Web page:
Building Description Watt and Shand Department Store - Bon-Ton Store, Lancaster Pennsylvania

The Watt and Shand Building was an expansive former department store complex located at the southeast corner of Penn Square, the historic center of the commercial district of Lancaster, Pennsylvania. As is presently stands, the complex includes six attached buildings that exhibit at least fifteen major periods of construction activity beginning in 1880 and extending though 1972. Two of the buildings do not contribute to the complex. The principal Beaux-Arts style facades of the irregularly-shaped complex extend along E. King and S. Queen Streets and are four stories tall. Buildings are typically constructed of brick, the principal facades being faced with limestone and two modem additions being constructed in concrete block.

The 1.3-acre property is generally bounded to the north by E. King Street, to the east by S. Christian Street, to the south by the projection of E. Mifflin Street, and to the west by S. Queen Street. The building extends to zero lot line at its north, east, and west sides and covers most of the city block, with the exception of three narrow commercial buildings along E. King Street west of S. Christian Street. Commercial and civic development surrounds the property. Three historic commercial and civic buildings are located opposite the Watt and Shand Building on Penn Square's northwest corner; the Griest Building (1924-1925), Lancaster's only skyscraper; the Heritage Center (circa 1795-1797), originally built as city hall; and Central Market (1889). Modern commercial buildings are located on the two remaining corners of the square.

For descriptive purposes, the complex can be divided into six distinct buildings, although each has been internally connected into a single complex over time. Building #1 has been counted as a single building, even though its evolution involves separately constructed buildings that through subsequent alterations have lost their individual identity and now have a unified appearance. Each of the remaining buildings was either constructed as part of the department store complex or was acquired and incorporated into it, yet each retains its own individual character and appearance. Building #2 was acquired by Watt and Shand in 1936 and served as retail and office space. Building #3 was constructed in 1908 as warehouse space and was later partially adapted for retail use. Building Watt and Shand in 1937 and remodeled for use as a loading area and warehouse space. Building Shand's restaurant. Building #6, also known as the Montgomery House, was a previously existing building that was acquired by Watt and Shand in 1960 and later converted into an employee lounge.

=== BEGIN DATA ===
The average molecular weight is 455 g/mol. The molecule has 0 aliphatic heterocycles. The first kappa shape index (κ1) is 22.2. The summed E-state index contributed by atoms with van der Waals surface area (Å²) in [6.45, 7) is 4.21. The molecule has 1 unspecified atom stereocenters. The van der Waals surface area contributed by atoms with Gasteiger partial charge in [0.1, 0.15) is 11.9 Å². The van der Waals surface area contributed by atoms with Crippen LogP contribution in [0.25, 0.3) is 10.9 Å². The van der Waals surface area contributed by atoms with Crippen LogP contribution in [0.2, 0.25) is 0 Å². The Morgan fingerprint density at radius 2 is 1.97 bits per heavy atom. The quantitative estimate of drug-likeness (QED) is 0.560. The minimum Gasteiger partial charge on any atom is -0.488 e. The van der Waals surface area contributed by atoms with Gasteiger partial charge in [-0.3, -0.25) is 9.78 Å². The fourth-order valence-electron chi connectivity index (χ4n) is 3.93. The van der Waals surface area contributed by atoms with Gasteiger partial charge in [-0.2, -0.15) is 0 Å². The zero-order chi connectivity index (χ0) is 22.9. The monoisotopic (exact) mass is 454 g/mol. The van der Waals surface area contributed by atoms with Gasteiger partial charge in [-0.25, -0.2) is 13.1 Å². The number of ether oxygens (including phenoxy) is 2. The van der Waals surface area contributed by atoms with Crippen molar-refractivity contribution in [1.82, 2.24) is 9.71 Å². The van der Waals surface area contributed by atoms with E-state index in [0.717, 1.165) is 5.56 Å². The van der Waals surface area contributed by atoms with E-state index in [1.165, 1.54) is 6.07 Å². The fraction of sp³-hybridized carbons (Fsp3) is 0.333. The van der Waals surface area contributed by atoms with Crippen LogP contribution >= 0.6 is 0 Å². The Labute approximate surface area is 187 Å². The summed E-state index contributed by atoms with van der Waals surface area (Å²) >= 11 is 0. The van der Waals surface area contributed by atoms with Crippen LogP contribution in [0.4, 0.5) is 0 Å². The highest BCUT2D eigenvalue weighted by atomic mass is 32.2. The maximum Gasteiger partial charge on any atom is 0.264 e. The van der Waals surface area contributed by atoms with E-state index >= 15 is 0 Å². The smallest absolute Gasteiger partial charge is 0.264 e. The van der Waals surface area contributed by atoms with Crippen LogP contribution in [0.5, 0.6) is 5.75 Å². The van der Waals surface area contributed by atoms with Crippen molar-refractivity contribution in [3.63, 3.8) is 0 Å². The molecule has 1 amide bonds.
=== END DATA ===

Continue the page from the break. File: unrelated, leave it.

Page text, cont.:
Building #1 is the principal Beaux-Arts style portion of the department store complex and traditionally housed the retail activities of the Watt and Shand Company. Constructed in ten phases between 1880 and 1950, the four-story building with a full basement and flat roof encompasses some 147,100 square feet. Constructed or brick, the principal facades are faced with buff-colored brick and have marble, terra-cotta, and pressed metal ornaments.

The building is sited to take advantage of its corner lot, with principal views toward it encompassing both the E. King Street and S. Queen Street facades. Building #1 is ell-shaped, with its ell projecting to the northeast, fronting on E. King Street. The principal entrance to the store is located at the rounded northwest corner of the ell.

The three-bay E. King Street facade of the ell is essentially symmetrical, with slightly projecting outer pavilions. A decorated modillioned metal cornice, with a decorative frieze below highlighted by egg and dart moldings, extends full width across the facade below a pressed metal balustrade. Centrally located within the balustrade is a signage panel reading "Watt and Shand" surmounted by a flagpole.